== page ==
What has happened to migrants who were and are trapped in Libyan Detention Centers?
Mark L. Goldberg [00:09:13] And after having made it all the way to Libya, having made it on a boat, they are intercepted by the Libyan Coast Guard, which I take it is more like a sea faring militia that’s supported by the European Union, funded by the European Union to evade, as you said, laws that European Union countries abide by. And so, migrants are locked up in these detention centers indefinitely. The people that you are messaging with what happened to them?
Sally Hayden [00:09:52] So actually it’s strange because now it’s obviously four years on — some of them I’ve actually met in person; they have managed to make it to Europe and that was either through some of them on rescue ships. Eventually they managed to go to sea again and this time they did get rescued by independent European ships, or actually one guy even just sailed all the way to Malta, which sounded like a very long journey, or some of them were chosen for a UN resettlement evacuation and then resettlement program, which is a small percentage of people but still some people go through that and they’ve made it to Europe and then others are just still in Libya. Or I mean, it’s hard to say because there are people who have dropped out of contact with me, and I don’t know what happened to them. And of course, I hope that they didn’t die but that is also a possibility because I was in touch with a lot of people, and I have lost touch with quite a number of them. But yeah, it’s been nice to meet the ones that I actually got to meet in person. That was really lovely.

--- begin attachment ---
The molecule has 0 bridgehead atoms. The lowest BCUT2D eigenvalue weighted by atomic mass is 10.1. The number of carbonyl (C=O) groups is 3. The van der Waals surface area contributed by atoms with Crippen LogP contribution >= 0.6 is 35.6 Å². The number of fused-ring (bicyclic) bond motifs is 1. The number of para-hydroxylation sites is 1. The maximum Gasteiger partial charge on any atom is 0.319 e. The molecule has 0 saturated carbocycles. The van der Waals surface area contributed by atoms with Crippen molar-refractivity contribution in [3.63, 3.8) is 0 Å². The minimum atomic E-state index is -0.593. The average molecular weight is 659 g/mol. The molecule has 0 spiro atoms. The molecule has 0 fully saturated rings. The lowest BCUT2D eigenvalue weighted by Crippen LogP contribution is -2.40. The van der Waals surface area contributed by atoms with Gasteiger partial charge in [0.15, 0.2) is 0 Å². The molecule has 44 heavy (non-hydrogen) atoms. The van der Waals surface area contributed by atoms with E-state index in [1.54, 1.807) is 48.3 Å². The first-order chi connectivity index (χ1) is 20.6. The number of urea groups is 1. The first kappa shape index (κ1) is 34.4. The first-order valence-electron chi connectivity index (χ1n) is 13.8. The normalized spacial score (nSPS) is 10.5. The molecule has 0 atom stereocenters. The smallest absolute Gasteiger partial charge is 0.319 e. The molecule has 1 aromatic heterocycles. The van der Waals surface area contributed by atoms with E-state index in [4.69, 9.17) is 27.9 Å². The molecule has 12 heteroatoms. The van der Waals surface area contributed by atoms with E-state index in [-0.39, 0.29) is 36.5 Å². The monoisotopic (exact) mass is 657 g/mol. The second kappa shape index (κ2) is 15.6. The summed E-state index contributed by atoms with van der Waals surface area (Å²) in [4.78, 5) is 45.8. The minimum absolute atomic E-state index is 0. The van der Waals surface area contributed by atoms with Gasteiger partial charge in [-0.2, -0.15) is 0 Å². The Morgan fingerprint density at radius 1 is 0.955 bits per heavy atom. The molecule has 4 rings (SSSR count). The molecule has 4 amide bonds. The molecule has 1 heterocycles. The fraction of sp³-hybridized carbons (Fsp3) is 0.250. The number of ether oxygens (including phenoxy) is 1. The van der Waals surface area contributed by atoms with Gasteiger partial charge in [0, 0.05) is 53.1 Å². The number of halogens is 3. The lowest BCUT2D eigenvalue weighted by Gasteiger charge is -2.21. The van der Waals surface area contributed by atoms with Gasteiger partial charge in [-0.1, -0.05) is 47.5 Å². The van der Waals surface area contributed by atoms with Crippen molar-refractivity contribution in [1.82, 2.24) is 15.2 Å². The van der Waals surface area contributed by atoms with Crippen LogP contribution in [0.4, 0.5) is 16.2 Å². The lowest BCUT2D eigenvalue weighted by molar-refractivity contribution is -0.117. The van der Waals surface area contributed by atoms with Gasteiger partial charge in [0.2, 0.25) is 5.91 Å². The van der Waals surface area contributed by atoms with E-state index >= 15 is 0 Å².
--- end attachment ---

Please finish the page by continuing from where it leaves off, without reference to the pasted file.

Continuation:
Do any of the trapped migrants in Libya make it to Europe?
Mark L. Goldberg [00:11:04] Well, to that end, can you tell the story of Caleb?
Sally Hayden [00:11:07] Yeah, sure. So, he is an Eritrean, but came of age in Ethiopia and he was a refugee there; he didn’t have the correct documents. He knew that his future was very limited and, you know, there’s all sorts of risks that you live when you live as a refugee in a different country, particularly Eritrea and Ethiopia. You know, sometimes the relationship is fraught, so you don’t necessarily feel like you’re on a secure footing even if you have got refugee status. So, for him, he then decided basically he was going to try and get to Europe like maybe that was the only way that he could have a good future. So, he set off on this journey, ended up in Libya, stayed with a smuggler. He went with one smuggler which is a terrible story; the smuggler effectively gambled them away. A lot of the smuggling routes, there’s like different levels to them. And so, you have the very top people who often aren’t even present in Libya, who have like people below them and people below them and people below them.
Mark L. Goldberg [00:12:23] Organized crime, basically.
Sally Hayden [00:12:24] Yeah, exactly. So, the top smuggler was in Dubai and what they were told was that he had actually gambled them away like a group of hundreds of them got gambled so he had to pay twice a ransom of like thousands of dollars so to the first smuggler and then again to who he was gamble to. Then he went to sea, was intercepted the first time, and managed to pay out of a detention center. When to sea again, got intercepted again, got locked up. And that was the point when I became in touch with him. And so, he was in that first detention center where they contacted me from.